CBCGDF’s “Green Economy and Sustainable Development Parallel Forum” at the BARC 2018
2018/7/14 1:15:00 本站

For the first time ever, two environment-friendly plant species have attracted more than 1500 participants from all over China and abroad. During three days, from 25th to 27th June 2018, an event organised by the “Bamboo and Rattan Congress” (BARC) in Beijing delivered a fresh look into sustainable development by introducing the environmental properties of bamboos and rattans.

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As it is more urgent than ever to raise awareness about the global issues threatening our environment, the “China Biodiversity Conservation and Green Development Foundation” (CBCGDF), which is a leading nationwide non-profit NGO dedicated to promoting environmental energy and biodiversity protection, co-organised a parallel forum session titled “Green Economy and Sustainable Development Parallel Forum” with the “International Bamboo and Rattan Organisation” (INBAR) on June 27th 2018.

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The first half of the meeting started at 11.am with Mr. Xie Boyang, member of the State Department, former vice chairman of the “All-China Federation of Industry and Commerce”, member of the 12th National Committee of the Chinese People's Political Consultative Conference, head of the China Biodiversity Conservation and Green Development Foundation, delivering an opening speech congratulating the first international “Bamboo and Rattan Congress” on its third day and thanking everyone for attending the “Green Economy and Sustainable Development Parallel Forum”.

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To begin this parallel forum, Mr. Deng Jihai, Chairman of “International Green Economy Association” (IGEA), gave a speech on how to develop a “Green Economy”, which is an innovative economic model combining both the economy and the environment. He asserted that environmental protection has always been nonprofit and largely aimed for social and public purposes. According to him, companies and organisations should, in the long-term perspective, be actively promoting and developing a “Green Economy”, thus allowing the growth of “Green Industries”. At the BARC we learned that bamboo and rattan, besides being highly ecological, are versatile. This uniqueness guarantees the product to be marketable and thus to generate profit. Therefore, we can state than bamboo and rattan are compatible with the “Green Economy” model. Furthermore, Chinese Prime Minister Li Keqiang said late on June 25 2018 that China will facilitate the sustainable development of the global bamboo and rattan industry by working with all countries. Bamboo and rattan can indeed replace wood and be used for the paper, charcoal and building industries. Another surprising characteristic of Bamboos is their astonishing growth rate (more than three feet each day for some species), allowing a drastic reduction of deforestation.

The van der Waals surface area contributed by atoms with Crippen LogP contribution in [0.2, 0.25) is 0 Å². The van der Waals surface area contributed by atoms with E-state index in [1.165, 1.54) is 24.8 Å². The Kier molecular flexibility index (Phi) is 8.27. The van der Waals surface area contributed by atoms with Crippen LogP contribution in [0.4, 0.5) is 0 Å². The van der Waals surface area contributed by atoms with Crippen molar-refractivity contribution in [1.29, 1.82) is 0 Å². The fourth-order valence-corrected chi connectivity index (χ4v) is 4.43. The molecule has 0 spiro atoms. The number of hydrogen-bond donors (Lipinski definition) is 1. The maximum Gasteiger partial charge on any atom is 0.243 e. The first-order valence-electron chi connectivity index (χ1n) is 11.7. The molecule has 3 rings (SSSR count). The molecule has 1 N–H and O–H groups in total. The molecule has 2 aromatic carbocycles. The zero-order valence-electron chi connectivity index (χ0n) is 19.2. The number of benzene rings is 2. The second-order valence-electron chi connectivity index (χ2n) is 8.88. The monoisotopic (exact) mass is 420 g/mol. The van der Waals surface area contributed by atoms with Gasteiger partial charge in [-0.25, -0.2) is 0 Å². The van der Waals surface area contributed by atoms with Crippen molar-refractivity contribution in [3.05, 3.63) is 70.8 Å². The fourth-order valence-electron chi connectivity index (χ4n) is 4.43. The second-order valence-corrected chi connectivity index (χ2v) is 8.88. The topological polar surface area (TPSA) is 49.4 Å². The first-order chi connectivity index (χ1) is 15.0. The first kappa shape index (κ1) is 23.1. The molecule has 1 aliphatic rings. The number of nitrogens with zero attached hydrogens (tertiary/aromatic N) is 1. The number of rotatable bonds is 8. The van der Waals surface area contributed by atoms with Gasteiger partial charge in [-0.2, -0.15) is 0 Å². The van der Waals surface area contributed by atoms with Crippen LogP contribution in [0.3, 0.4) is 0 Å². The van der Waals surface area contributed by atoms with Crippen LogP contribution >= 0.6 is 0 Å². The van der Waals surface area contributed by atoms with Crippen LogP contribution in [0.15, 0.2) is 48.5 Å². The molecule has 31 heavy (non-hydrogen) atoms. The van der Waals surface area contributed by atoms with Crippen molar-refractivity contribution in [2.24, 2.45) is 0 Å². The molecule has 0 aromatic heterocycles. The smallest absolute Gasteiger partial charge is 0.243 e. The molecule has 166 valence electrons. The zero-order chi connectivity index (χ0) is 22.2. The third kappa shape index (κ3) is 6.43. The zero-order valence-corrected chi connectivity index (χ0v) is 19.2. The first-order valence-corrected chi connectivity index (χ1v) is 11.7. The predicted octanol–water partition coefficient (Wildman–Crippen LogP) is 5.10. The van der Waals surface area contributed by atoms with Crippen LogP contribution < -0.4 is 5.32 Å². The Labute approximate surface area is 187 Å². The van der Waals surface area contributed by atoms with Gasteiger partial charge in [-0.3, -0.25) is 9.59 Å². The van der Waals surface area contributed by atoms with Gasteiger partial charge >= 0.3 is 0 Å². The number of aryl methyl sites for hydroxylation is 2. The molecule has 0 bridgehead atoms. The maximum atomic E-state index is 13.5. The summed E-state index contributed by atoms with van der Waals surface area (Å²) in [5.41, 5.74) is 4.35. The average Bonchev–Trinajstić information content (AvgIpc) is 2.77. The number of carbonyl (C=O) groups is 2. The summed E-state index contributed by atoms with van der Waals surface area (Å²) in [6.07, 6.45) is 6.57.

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If combining ecology and economy sounds a bit complicated in the large scale, Nora Bateson, member of the club of Rome, award-winning filmmaker, as well as President of the International Bateson Institute, rather suggests a focus on the individual level. At the “Green Economy and Sustainable Development Parallel Forum”, she shared a digital speech entitled “Embracing the Complexity of Sustainable Development Goals”. Her video explains what these goals would be, but also why it is necessary to take a step back in order to better understand and support sustainable development. She calls for a “combination of fields”. Bateson takes the example of a mother making breakfast for her children. Preparing food seems to be a mundane task. However, despite its easiness, this task is the result of a long history. The food consumed by the world population mainly finds its origins in the food industry. Each step in its system — food production, processing, transportation, storage, distribution and marketing — impacts the environment. In response to the increasing demand for food, industrial farming has caused a marked degradation of land quality due to soil loss and deforestation. Additionally, in many countries, working conditions are not respected and the situation of workers stays unsatisfactory. For these reasons, Bateson asserts that there is an interdependency that needs to be taken into account. “You can’t really separate the soil from equality from economy from the oceans from the atmosphere or the water. These things are ultimately, completely interdependent.” she said. What Bateson really is interested in is “how we begin to become as familiar as possible with the nature of that interdependency.”  It is not only about caring of our children’s nutrition, it is about having a complete overview.